Very cool.
The latest version of the device launched in the US last November – and for once, the phrase “universal acclaim” isn’t all hype.  A number of eagle eyed observers in the UK have already been asking when it will be available over here. Well, they won’t have to wait too much longer.  Mid-February is when the product should be available in the UK.
In the meantime, we’ll be doing our bit to keep press and bloggers up to speed with review kit and  information. We will be making evaluation units free for review to relevant media outlets and bloggers in due course. Drop me a line at andrew@escherman.com or Tweet me @andismit if you are interested in taking a look at the Pogoplug.
In addition, Cloud Engine CEO Dan Putterman and VP Sales & Marketing Jeff Fochtman will be over in the UK in early February – we will be organising press meetings and a press/blogger demo and drinks evening in Central London. More details to follow.
Another happy by product of handling the PR launch is that I’ve had a Pogoplug installed at home for a few weeks now. And it is rather good.  I really did get it up and running within 60 seconds.  I’ve been showing off to friends my ability to stream video from a home drive via my iPhone. And they all want a Poguplug now.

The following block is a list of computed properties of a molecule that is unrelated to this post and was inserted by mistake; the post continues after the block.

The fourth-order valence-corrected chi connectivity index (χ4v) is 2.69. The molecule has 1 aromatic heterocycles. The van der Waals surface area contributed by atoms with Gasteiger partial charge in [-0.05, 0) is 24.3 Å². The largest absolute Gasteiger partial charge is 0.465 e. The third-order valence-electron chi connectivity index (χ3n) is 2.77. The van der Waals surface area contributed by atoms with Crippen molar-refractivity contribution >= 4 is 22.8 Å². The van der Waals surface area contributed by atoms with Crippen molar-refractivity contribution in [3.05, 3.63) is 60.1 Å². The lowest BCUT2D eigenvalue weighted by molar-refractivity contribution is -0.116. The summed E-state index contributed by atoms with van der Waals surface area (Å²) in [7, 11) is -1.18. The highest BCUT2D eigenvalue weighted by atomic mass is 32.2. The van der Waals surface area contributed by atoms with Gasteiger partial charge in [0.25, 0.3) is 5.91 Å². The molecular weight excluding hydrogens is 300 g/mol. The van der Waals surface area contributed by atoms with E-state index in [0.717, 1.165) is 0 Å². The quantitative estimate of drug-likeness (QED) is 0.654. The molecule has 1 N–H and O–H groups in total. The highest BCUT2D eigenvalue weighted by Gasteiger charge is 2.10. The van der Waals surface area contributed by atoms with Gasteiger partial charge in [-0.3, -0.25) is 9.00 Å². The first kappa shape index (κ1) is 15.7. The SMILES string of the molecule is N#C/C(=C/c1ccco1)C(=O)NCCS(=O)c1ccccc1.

And my mother in law who lives in the Channel Islands has been able to view some Xmas videos of my son remotely without the need for me to upload the material to a third party site. Neat.
I’ve also created a Poguplug folder on one of my drives that will over time contain a variety of relevant press and blogger information. If you’re going to walk the walk……
That’s probably enough for the moment. I’ve included below a fuller list of features and benefits. But suffice to say we’ll be talking a lot about the glory of the Pogoplug over the next few weeks and months.
POGOPLUG FEATURES
Automatically Synchronize Photos, Videos, Music and Other Selected Content
Users can synchronize their Pogoplug with their PC or Mac to automatically import new content from popular applications such as iTunes, Windows Media Player, and iPhoto. This feature allows Pogoplug owners to “set it and forget it” and always have access to new photos, videos and music from anywhere on the Internet.
Drag-and-Drop Music and Photo Slideshows
Users can easily create and share fun and engaging slideshows using their stored photos, videos and music.  Creating a slideshow with Pogoplug is as simple as drag and drop, and sharing these slideshows is just as easy as ever. Once a user’s link is shared and viewed, their slideshow will immediately begin with the photos, videos and music they selected, playing seamlessly in the viewer’s browser.